General Tal later conceded that he had only supplied the signature on the document placed before him. His confession raises the question, Just how important is colonization in the OPT for Israeli security? According to a telling 2012 report from the Council for Peace and Security, a body composed of retired Israeli military and security experts, “The settlement project not only does not contribute to the overall security of the State of Israel, but it incurs significant security, political, economic, and social prices and risks.” The report goes on to suggest that it is the presence of military forces, rather than settlements, that increases security, contradicting General Tal’s affidavit and the court’s approval of his approach. It is, of course, not surprising that colonization inevitably leads to conflict with those it displaces. But the willingness to undertake colonization in spite of the risks it incurs indicates that—instead of enhancing Israeli security—colonization merely marks the boundaries of land Israel wishes to eventually annex.
The Rafah Approach settlements were part and parcel of the same “military frontier” colonization that Israel had already commenced in the OPT. The 1973 War and the rapid evacuation of settlements on the Golan in the face of the advancing Syrian military raised even more serious questions as to the ability of military colonization to achieve its declared aim of achieving security. Even so, after a short lull the tail end of Labor Party’s rule witnessed the expansion of settlements in all parts of the OPT more rapidly than at any other time since 1967. If additional proof was needed, the March 1979 Camp David peace treaty with Egypt demonstrated most clearly that Israeli security could be attained without the construction of settlements altogether. Detaching the goal of security from the means of military frontier settlements left continued colonization as an end in itself without justification. But already other interests and groups were waiting in the wings to justify settlement in new terms so as to continue and expand the venture that had begun in the Labor Party era. New patterns of colonization required a new and more radical legitimation, which was provided by a refocused and reinterpreted Judaism.
There is another, related, urgently important difference between colonization by the Labor Settlement Movement (LSM) during the Yishuv (up until 1977) and by Likud-led Israeli governments after 1977. Similarity, even continuity of the two practices does not imply their identity. Si duo faciunt idem, non est idem.
The vineyards and orchards planted by the earliest wave of Jewish settlers who arrived between 1882 and 1903—the First Aliya—thrived on the employment of low-paid Palestinian workers. Second Aliya members, who reached Palestine from 1903 to 1914, sought to persuade First Aliya farmers to hire them instead, in solidarity with other Jews, instead of Palestinian laborers. But Jewish agricultural workers were unable to subsist on the low wages paid to Palestinian workers and wanted European wages. By 1908, their futile struggle for “Hebrew labor”—through the “conquest of labor” from the lower-paid Palestinian workers—was supplemented by a more promising tactic, the “conquest of land.” This transformation took place through an alliance of the LSM with the WZO and the linkage of their respective institutions the JNF (the WZO’s land-purchasing arm) and the Histadrut (the LSM’s trade union). The colonization led by the LSM was separatist in intent: instead of employing Palestinian laborers it resorted to forming its own distinct—and exclusively Jewish—cooperative economy, starting in the Ottoman period. The respective aims of the JNF and the Histadrut were to close Palestine’s land and labor markets to Palestinians and to make these “closed shops” available to Jews only. These institutions were the mainstays of the Israeli state-to-be and the LSM leadership. This separatism, however, was the result, not the cause, of the Jewish-Palestinian conflict.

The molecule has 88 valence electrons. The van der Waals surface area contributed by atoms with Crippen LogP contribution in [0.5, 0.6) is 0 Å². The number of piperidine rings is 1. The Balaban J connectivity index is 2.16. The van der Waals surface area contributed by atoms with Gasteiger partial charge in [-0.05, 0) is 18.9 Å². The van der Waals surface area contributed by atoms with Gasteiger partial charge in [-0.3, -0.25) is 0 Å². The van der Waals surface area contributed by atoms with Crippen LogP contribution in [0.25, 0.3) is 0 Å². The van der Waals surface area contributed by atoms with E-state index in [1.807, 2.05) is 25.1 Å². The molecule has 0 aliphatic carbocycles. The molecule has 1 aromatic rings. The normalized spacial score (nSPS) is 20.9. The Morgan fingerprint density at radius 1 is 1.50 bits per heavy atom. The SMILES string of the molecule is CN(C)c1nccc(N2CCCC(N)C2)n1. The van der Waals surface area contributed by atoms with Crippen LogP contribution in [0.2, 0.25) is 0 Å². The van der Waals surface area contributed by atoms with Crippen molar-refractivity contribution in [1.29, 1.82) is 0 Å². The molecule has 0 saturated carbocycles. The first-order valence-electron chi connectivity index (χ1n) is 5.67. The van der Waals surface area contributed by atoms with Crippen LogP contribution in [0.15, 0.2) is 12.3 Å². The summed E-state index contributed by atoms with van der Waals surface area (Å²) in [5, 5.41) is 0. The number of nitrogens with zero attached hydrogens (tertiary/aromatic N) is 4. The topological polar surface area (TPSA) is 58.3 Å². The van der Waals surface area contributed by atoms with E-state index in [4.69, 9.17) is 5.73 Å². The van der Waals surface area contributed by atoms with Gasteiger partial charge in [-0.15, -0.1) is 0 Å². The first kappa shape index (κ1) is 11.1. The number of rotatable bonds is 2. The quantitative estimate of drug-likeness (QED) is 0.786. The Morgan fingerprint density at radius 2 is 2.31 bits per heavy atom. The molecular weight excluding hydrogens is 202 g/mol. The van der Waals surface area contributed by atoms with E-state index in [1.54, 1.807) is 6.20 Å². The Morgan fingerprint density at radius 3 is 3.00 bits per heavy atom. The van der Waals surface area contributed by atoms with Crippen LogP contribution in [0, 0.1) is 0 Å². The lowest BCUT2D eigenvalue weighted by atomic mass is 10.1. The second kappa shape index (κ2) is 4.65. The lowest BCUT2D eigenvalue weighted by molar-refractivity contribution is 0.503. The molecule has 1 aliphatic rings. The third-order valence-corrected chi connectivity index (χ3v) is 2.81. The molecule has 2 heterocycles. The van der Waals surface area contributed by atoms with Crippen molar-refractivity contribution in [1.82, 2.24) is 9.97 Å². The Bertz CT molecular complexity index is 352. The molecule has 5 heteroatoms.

What was the significance of the LSM’s separatist method of state formation for the Jewish-Palestinian conflict? In the astute observation of the historian Anita Shapira,
The ideology of Hebrew Labor…brought about the reduction of the settlement area in Eretz Israel. In the long run, the establishment of separate Jewish areas of settlement entailed the relinquishment of those areas that did not possess a Jewish majority. This decision was the first step on the way toward Eretz Israel’s partition.